CHARLESTON, W.Va. – The following events happened on these dates in West Virginia history. To read more, go to e-WV: The West Virginia Encyclopedia at www.wvencyclopedia.org.
Jan. 31, 1878: Educator William Woodson Trent was born in rural Nicholas County. He served as state superintendent of schools from 1933 until 1957.
Jan. 31, 1922: Movie and television actress Joanne Dru was born Joan Letitia Lacock in Logan. Her movie career included more than 40 films.
Jan. 31, 1945: Sergeant Jonah Edward Kelley of Mineral County was killed in action while leading his squad against German positions during World War II. He was awarded the Medal of Honor for his “superb courage.”
Feb. 1, 1832: Education reformer Alexander Luark Wade was born. Wade reorganized rural Monongalia County schools to require progress through eight prescribed levels with a graduating exercise and receipt of a diploma. Wade’s system worked so well, it was copied in other counties and states.
Feb. 1, 1901: Frank Buckles, the last known American veteran of World War I, was born in Missouri. Buckles purchased a farm in Charles Town in 1954 and continued to live there until his death in 2011.
February 2, 1908: Justice Marion Chambers was born in Huntington. Chambers was awarded the Medal of Honor for his actions in the Iwo Jima campaign in February 1945.
Feb. 3, 1825: Confederate General William Lowther Jackson was born in Clarksburg. He was one of at least three Southern officers to bear the nickname, “Mudwall.”
Feb. 3, 1845: Gilmer County, located in the heart of West Virginia, was established from parts of Kanawha and Lewis counties. It was named for Thomas W. Gilmer, a governor of Virginia.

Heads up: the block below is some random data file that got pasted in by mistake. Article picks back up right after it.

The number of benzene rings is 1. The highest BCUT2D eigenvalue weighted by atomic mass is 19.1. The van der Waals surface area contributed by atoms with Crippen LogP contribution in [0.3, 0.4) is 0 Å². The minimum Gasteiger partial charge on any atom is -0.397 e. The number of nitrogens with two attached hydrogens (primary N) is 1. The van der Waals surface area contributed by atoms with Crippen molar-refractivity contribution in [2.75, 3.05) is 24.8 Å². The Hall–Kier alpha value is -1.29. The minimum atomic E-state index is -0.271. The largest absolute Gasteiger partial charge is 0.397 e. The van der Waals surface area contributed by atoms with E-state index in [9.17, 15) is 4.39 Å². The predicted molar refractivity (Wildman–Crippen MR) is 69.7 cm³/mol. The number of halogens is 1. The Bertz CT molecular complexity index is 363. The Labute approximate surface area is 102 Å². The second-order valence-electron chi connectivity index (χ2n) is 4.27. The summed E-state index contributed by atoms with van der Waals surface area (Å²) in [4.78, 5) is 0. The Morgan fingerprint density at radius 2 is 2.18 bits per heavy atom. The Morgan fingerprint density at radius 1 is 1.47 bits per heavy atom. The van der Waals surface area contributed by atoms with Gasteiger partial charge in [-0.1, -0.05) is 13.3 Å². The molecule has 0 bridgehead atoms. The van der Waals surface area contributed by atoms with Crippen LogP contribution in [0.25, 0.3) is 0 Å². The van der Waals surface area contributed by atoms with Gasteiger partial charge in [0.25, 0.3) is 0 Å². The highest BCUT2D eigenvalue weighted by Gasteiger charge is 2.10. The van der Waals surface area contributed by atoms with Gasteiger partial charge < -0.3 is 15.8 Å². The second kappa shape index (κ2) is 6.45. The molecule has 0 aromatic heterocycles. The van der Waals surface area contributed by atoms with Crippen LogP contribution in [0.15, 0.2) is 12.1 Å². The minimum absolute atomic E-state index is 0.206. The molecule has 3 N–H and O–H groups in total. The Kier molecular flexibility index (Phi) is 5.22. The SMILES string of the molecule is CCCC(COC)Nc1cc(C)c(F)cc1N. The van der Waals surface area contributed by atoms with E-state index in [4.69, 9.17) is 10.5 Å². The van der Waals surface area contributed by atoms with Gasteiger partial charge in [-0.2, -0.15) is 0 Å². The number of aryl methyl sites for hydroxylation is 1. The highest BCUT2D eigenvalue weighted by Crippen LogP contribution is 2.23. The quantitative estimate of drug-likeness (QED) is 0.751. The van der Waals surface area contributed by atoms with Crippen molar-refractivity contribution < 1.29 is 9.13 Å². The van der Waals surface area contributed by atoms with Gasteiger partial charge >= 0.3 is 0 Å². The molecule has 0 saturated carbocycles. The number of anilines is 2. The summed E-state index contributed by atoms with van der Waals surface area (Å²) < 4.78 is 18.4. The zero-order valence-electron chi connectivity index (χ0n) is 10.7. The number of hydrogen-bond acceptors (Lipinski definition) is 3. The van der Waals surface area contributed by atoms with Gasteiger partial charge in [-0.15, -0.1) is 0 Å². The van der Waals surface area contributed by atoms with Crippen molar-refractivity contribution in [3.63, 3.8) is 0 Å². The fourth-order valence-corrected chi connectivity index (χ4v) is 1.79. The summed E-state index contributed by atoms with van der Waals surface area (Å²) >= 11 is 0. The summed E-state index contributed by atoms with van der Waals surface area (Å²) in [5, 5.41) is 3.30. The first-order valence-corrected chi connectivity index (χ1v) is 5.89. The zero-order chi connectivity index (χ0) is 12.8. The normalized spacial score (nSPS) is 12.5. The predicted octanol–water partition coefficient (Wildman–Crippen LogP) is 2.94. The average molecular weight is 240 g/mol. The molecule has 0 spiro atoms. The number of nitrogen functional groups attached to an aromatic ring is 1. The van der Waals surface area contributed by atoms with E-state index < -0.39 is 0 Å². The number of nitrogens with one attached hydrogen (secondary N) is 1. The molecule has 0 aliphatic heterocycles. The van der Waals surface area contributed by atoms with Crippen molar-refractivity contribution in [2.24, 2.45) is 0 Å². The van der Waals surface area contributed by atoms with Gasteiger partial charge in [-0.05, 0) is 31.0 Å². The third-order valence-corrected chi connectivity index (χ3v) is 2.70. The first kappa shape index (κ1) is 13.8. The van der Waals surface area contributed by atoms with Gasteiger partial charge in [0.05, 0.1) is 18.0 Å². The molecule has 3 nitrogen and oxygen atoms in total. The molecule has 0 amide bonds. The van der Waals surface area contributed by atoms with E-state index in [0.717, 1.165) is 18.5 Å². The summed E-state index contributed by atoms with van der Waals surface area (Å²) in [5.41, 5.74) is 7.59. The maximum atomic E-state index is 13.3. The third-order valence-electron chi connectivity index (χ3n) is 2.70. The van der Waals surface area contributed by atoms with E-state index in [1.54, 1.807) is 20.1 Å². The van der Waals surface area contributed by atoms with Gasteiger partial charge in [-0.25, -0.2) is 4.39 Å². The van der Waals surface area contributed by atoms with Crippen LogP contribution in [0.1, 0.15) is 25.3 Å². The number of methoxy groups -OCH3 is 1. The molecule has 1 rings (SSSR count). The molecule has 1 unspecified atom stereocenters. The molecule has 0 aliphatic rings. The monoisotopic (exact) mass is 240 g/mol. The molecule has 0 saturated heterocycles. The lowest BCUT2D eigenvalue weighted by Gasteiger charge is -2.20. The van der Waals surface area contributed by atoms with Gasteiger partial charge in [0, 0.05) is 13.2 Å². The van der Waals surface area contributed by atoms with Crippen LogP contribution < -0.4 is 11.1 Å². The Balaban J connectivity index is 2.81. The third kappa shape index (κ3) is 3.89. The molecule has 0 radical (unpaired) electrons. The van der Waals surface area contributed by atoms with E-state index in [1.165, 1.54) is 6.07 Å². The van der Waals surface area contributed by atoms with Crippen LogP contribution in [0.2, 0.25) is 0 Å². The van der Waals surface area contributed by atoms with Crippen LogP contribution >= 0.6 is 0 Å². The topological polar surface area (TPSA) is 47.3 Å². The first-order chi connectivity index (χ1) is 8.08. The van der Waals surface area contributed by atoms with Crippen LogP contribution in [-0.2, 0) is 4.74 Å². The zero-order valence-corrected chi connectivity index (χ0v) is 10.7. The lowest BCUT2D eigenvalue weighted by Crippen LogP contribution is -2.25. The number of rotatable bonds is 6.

Feb. 3, 1923: Broadcast announcer Jack Fleming was born in Morgantown. He was the long-time ‘‘Voice of the Mountaineers.’’
Feb. 3, 1961: The West Virginia legislature passed a resolution to officially adopt “The West Virginia Hills” as an official state song. ‘‘The West Virginia Hills’’ is the best-known of four official state songs.
Feb. 4, 1845: Doddridge County was formed from parts of Harrison, Lewis, Ritchie, and Tyler counties. It was named for Philip Doddridge, a Western Virginia congressman, state legislator, and member of the Virginia Constitutional Convention of 1829–30.
Feb. 4, 1945: The hotel at Minnehaha Springs was destroyed by fire. Built in 1914, it was the first facility in Pocahontas County built strictly for the tourist business and was a forerunner of today’s local tourism economy.
Feb. 5, 1889: Fiddler and self-taught physician James Franklin “Doc” White was born near Ivydale. White served the community as doctor, dentist and midwife, delivering more than 1,800 babies.
Feb. 5, 1890: Coach Eli Camden ‘‘Cam’’ Henderson was born in Joetown, Marion County. He is a revered figure in Marshall University sports history.
Feb. 5, 1941: Actor David Lynn Selby was born in Morgantown. His stage and screen credits include the outdoor drama Honey in the Rock, and the television shows Falcon Crest and Dark Shadows.
Feb. 6, 1882: Poet Anne Spencer was born Annie Bethel Bannister in Henry County, Virginia. In 1886, she and her mother moved to Bramwell, where she spent most of her childhood and adolescent years.
Feb. 6, 2007: Selva Lewis “Lew” Burdette, a native of Nitro, died in Florida. Burdette was an outstanding major league baseball player who spent most of his career with the Milwaukee Braves. In 18 major league seasons, he won 203 games and lost 144.
e-WV: The West Virginia Encyclopedia is a project of the West Virginia Humanities Council. For more information, contact the West Virginia Humanities Council, 1310 Kanawha Blvd. E., Charleston, WV 25301; (304) 346-8500; or visit e-WV at www.wvencyclopedia.org.